My kids have picked out their own clothing since they were 3-4. When they were 3-4 I would often take along extra clothing if I felt their choices were inappropriate, but 99% of the time they were fine. I will ask that they bring a light jacket if the weather is under about 55 degrees and they're wearing short sleeves. They usually follow along.
But the reason they usually follow along is that they've experienced the consequences of not dressing appropriately. So, they've been hot when I suggested shorts and they declined. They've been cold when I suggested long pants/long sleeves and they wore shorts and a short sleeved shirt. Now, we live in a relatively mild climate (rarely under 40 degrees, rarely over 85). But I find spring and fall were the times when they had to LEARN with their own bodies what they needed to wear. Remember they're still very physical learners at this age. There's nothing like experiencing cold legs to realize, "oh, mom was right, pants were a better idea." (they'll never say that mind you.)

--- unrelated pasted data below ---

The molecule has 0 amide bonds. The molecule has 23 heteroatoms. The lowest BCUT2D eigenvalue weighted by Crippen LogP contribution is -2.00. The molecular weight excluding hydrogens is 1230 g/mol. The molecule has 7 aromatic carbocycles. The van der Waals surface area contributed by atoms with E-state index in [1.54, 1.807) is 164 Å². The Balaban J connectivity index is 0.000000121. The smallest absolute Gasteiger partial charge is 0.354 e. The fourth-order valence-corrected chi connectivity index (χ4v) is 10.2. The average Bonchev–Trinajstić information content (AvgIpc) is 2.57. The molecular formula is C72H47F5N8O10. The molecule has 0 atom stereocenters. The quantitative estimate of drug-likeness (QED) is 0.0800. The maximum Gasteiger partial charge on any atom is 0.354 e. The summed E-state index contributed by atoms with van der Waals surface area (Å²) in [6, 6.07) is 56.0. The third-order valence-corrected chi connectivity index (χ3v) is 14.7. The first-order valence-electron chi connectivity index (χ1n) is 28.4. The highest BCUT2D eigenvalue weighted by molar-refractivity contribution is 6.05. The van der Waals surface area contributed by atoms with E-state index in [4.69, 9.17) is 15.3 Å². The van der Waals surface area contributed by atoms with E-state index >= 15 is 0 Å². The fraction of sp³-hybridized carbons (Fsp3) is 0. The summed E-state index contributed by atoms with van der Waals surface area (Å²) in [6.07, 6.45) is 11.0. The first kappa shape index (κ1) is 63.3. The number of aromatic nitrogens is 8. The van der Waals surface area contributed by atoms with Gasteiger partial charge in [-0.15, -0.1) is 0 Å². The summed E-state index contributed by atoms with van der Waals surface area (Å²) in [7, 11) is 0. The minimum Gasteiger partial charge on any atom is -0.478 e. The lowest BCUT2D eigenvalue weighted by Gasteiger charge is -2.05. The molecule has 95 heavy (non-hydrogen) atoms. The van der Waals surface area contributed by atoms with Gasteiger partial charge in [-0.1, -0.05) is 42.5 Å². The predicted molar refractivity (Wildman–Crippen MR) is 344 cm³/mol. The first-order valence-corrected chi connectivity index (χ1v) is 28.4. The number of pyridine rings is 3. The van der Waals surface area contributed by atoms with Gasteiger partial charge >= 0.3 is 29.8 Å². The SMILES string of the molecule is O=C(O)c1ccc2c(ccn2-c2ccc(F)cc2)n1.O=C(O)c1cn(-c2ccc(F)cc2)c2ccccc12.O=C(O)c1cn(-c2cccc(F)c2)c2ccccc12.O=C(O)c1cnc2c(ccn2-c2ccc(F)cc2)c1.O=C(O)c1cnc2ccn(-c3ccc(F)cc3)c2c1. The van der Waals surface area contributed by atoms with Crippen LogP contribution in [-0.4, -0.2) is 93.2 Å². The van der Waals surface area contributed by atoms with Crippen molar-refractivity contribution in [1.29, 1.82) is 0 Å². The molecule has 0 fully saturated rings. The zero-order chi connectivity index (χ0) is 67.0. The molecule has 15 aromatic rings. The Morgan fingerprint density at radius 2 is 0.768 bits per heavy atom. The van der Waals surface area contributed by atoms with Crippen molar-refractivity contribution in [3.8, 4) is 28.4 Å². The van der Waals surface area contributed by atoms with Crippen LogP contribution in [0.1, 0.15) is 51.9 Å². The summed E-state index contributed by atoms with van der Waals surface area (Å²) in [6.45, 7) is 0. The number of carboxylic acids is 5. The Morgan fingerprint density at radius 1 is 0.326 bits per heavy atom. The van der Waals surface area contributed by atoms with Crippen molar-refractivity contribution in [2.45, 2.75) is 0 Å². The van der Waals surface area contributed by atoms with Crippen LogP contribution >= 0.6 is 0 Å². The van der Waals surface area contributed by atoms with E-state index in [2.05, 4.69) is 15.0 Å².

At about age 3, my ds started to read the weather page each morning. At age 6, he'd start using that information so he could tailor what he wore. Dd is 7 and her wardrobe is still hit or miss. Today she wore pink shorts, a tie dye t-shirt, and over that a long sleeved t-shirt that was black with polka dots. She added blue snowman socks and pink shoes. She's not exactly a fashion plate, but it meets her needs -- it's cool in the morning and she wants the extra warmth on her upper body. When it gets hot, she can take off the long sleeved shirt. OK, none of it really matches. Either she'll learn to care or she'll grow up with a quirky sense of style.
All of this long message is my way of saying: Picking out clothing is a perfect way to learn natural consequences of your action, at very little risk to your child. Unless it's below freezing, the biggest risk is discomfort.
Instead of telling him what to wear, I'd help him see what the weather would be like and have HIM choose. Then you can talk about how he felt during the day. Remember, kids move a lot more than we do. They're often much warmer than we are. Even if it's cool, he might be uncomfortable at recess in pants.
If YOU take pride in what they're wearing, then yes, you're doing this for you and not them.